The following observations relate to a legionella risk assessment carried out by Ames some time ago in the UK, at a large retail store. Upon first inspection it appeared that it would contain a compliant water system with a Water Regulations compliant system. I talked with the building services manager over the phone, who informed me that as a company there was already a comprehensive monitoring system in place and that there should be no problems…
Soon after the beginning of the inspection it appeared that there were serious problems with some parts of the plumbing system which would seriously increase the risk of Legionella. After tracing the pipework from the main restaurant, I found a large cold water storage tank positioned above the kitchen, which fed a single spray head pot washer and a wash hand basin. The tank was heavily contaminated with sediment and, due to the heat from the kitchen and a lack of adequate insulation, stored water measured 30°C – the perfect environment for Legionella proliferation. I took detailed notes and photographs on this part of the system and a Legionella and TVC sample, and continued with the survey.
Later in the day, I came across a hot water cylinder which was fully compliant with the Water Regulations and which looked in good working order. When this was checked, the operating temperature of on the cylinder was 43°C, however, and I realised that it was installed to feed a set of showers in the staff area. It became clear there was a serious problem. I took samples from the base of the cylinder and from one of the showers.
The risk associated with both of the above problems relates to the temperature at which water was being stored, the sediment, and the fact that they fed a spray head, which creates an aerosol. Water stored between 20°C-45°C is the ideal temperature for the legionella bacteria to proliferate. Due to the design of showers, they are classed as a potentially ‘high risk’, area as aerosols are formed and Legionellosis occurs by the inhalation of water aerosols containing the Legionella bacteria.
There is also a legal requirement that all shower heads and hoses are cleaned, descaled and disinfected on a quarterly basis, in order to eliminate the risk of the Legionella bacteria proliferating beneath any scale which has developed in or on the shower head or hose.
Our contact at the store was not aware that there was even a tank above the kitchen area, and as a consequence, the tank had not been cleaned or chlorinated at all in the previous 5 years. Furthermore, due to a mis-understanding of a previous risk assessment carried out in the past by another company, our contact did not know that shower heads were supposed to be cleaned, descaled and disinfected quarterly, and thought that because the hot water cylinder was fed by the cold water mains, it was not a risk and did not want it to produce water any hotter to prevent shower users from scalding themselves.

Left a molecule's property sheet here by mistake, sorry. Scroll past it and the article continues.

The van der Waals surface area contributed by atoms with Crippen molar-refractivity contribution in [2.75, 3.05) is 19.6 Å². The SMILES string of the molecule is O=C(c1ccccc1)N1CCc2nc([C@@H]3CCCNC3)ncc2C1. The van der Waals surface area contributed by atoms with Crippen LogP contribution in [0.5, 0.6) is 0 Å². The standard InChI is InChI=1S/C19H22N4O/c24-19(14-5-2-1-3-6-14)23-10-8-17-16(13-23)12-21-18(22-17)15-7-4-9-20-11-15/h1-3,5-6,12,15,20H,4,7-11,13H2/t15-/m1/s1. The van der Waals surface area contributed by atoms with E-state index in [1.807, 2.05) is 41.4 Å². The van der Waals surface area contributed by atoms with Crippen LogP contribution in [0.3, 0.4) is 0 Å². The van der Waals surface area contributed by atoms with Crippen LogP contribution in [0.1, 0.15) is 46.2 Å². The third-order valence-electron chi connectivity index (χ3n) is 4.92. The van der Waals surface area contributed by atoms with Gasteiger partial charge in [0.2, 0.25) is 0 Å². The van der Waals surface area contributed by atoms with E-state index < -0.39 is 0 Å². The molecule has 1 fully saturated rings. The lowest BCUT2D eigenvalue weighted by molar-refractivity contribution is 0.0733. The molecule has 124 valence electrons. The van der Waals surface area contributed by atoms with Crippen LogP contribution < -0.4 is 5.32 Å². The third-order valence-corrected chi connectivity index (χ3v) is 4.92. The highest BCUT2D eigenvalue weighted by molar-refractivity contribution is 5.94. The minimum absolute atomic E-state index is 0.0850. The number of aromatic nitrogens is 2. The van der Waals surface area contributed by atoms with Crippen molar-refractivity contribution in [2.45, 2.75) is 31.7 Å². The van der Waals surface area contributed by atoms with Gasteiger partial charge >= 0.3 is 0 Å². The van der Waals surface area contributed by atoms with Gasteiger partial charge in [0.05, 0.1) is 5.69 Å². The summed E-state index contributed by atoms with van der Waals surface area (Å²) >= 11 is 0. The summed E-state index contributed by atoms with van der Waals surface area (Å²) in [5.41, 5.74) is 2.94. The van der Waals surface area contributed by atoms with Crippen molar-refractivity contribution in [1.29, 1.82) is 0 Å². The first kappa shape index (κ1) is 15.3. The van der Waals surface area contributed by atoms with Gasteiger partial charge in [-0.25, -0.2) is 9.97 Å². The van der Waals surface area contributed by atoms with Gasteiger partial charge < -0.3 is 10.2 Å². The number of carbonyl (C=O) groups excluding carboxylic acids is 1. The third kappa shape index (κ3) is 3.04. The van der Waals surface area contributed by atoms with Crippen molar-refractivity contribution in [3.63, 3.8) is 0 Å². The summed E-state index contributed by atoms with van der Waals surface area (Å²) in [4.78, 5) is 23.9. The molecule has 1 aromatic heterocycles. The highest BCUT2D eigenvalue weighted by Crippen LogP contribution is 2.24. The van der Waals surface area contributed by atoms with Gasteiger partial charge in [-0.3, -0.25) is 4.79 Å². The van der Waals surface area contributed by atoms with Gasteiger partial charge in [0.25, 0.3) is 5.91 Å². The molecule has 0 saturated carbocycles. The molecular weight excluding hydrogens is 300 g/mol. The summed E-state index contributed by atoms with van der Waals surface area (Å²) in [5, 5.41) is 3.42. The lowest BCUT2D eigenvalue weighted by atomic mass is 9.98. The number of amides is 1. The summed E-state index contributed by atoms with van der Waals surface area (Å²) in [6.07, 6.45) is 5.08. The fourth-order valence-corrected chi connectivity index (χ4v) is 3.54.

It was exceptionally fortunate that there had been no reported cases of legionellosis by any building users – particularly as when the laboratory analysed the water samples taken, the Legionella samples taken were critically high. An emergency clean and chlorination of the tanks was booked in for the following day, and all showers were placed ‘out of use’ until they were cleaned, descaled and disinfected. The set temperature of the water cylinder simply required increasing to 60°C and a Thermostatic Miving Valve, which limits the temperature of hot water at the outlet, needed to be fitted to each shower, to prevent scalding.
Notwithstanding how awful an outbreak of Legionellosis can be to the sufferers and their families, an outbreak in a store such as this would have been catastrophic to the company owners and, as well as producing international bad publicity, the owners could have also faced prosecution. They had not nominated a responsible person in writing and did not provide relevant training to their maintenance staff.
All in all, a crisis really was averted that day – and similar problems can arise in much smaller buildings and businesses. It just shows how important a legionella risk assessment is, and how important it is for the relevant person to be able to discuss the assessment’s findings with the surveyor – something AMES uniquely offers as a free post-assessment survey.
If you haven’t got an up-to-date legionella risk assessment, and you do not have a regular monitoring regime which was generated from the assessment, then public health, and in severe cases, lives could be risked and your business’s reputation could be compromised.